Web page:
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Why (And How) Every Leader Should Practice Transparency


The smaller your company is, the more important it is that your leaders are transparent. 

Transparency doesn’t come naturally to everyone. Some people worry that providing too much information access to too many people could have negative consequences. Others simply lack the emotional intelligence (a.k.a. emotional quotient, or EQ) to recognize when they’re not being transparent.

Whether it’s intentional or not, the less transparent you are, the less your employees feel that they’re integral members of the team. 

For maximum motivation—and optimized results—leaders should take as radical an approach to transparency as possible.

Why is transparent leadership essential?

The key impact of leadership transparency is that it helps combat the hierarchical dynamics that might ostracize lower-ranking members of a team. When people have restricted access to information or reduced contact with leaders, they both feel undervalued and lack necessary context to invest their time properly. 

Here’s what makes transparent leadership so powerful:

  • It gets everyone on the same page. Part of leadership transparency is making sure everyone is working toward a set of common objectives—common business goals, common KPIs for evaluating those goals, well-understood performance expectations. 
  • It motivates the team (and improves their performance). One of the most powerful lessons I learned from my father came from an initiative he ran at a large (500,000+ person) company. Even in that big of an organization, he came up with ways for employees to have their voices heard by the CEO and to propose (and run) their own strategic initiatives.

    The result: Lower-ranking members of a giant organization felt like they had the ear of the CEO and chances to reap the upside of sound strategic ideas. This is much harder to do in a large organization than a small one, but doing so successfully has the same motivating effect.
  • Enables two-way feedback. A healthy relationship is one where both/all partners feel comfortable giving each other feedback. Plaudits for good results; constructive critique on areas of improvement.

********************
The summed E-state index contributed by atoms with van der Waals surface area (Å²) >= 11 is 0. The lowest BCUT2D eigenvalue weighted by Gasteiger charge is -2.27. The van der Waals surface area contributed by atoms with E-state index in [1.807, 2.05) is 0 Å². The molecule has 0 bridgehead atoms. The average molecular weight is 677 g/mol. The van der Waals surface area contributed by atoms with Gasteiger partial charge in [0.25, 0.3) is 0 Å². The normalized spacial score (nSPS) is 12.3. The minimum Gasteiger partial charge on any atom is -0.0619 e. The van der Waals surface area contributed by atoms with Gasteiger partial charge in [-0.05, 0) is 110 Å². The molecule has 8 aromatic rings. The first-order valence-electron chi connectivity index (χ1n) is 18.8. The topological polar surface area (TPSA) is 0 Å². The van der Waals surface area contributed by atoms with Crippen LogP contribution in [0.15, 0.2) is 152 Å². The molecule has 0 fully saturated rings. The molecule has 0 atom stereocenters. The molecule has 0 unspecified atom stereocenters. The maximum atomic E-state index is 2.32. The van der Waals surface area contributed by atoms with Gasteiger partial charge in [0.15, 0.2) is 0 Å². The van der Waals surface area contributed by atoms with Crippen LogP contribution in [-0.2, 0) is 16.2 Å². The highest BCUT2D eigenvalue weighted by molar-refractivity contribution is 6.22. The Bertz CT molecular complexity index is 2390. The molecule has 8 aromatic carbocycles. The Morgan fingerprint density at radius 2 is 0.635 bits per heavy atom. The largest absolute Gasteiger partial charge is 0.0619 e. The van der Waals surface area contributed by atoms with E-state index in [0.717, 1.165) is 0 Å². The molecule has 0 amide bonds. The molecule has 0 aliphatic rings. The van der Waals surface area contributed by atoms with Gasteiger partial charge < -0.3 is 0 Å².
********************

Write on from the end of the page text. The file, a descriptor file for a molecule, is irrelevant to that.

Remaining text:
Part of transparent leadership is establishing systems for two-way feedback. Employees should have a clear sense of what they’re doing well and where they should improve, and they should feel comfortable delivering the same input to their leaders. True two-way input creates a positive feedback loop that enriches and strengthens culture—crucial in early stages.

How leaders can become more transparent

  • Hire a leadership coach. Outside perspective and expertise is crucial to making sure you’re treating the disease, not the symptoms. Leadership coaches will help you develop your full palette of leadership skills—which will include transparency, but which will also include other skill areas that support efforts toward transparency.
  • Communicate, communicate, communicate. No matter how big your company, transparency hinges on communication. I recommend making face-to-face, interpersonal communication as much a fixture of as many people’s days as possible. You just don’t get the same effects from an email or a webinar as you do from a one-on-one conversation.

    Moreover, one-on-ones allow you to tailor information to each employee’s communication style. Not everyone will connect to a stats-heavy update from a CFO; one-on-ones help you put information in a context that will be maximally impactful to each person.
  • Establish common language and goals. This includes, but goes beyond, things like mission and vision. It gets as granular as KPIs that tell the company’s story, and each team’s story within that overarching story. Employees and leaders should understand both the key objectives and the statistics that gauge the fulfillment of those objectives.

Transparency is important to every organization, but will look different at each. Different companies have different cultural and business goals; transparency is a common tool for developing communication systems to align everyone around these objectives.

I am the founder and CEO of Hydros, an innovative water filtration startup with proprietary technology that works at five times the speed of standard home filtration systems. We strive to create beautiful, convenient, and competitively priced portable and home filtration products to reduce the consumption of single-use disposable plastic bottles.

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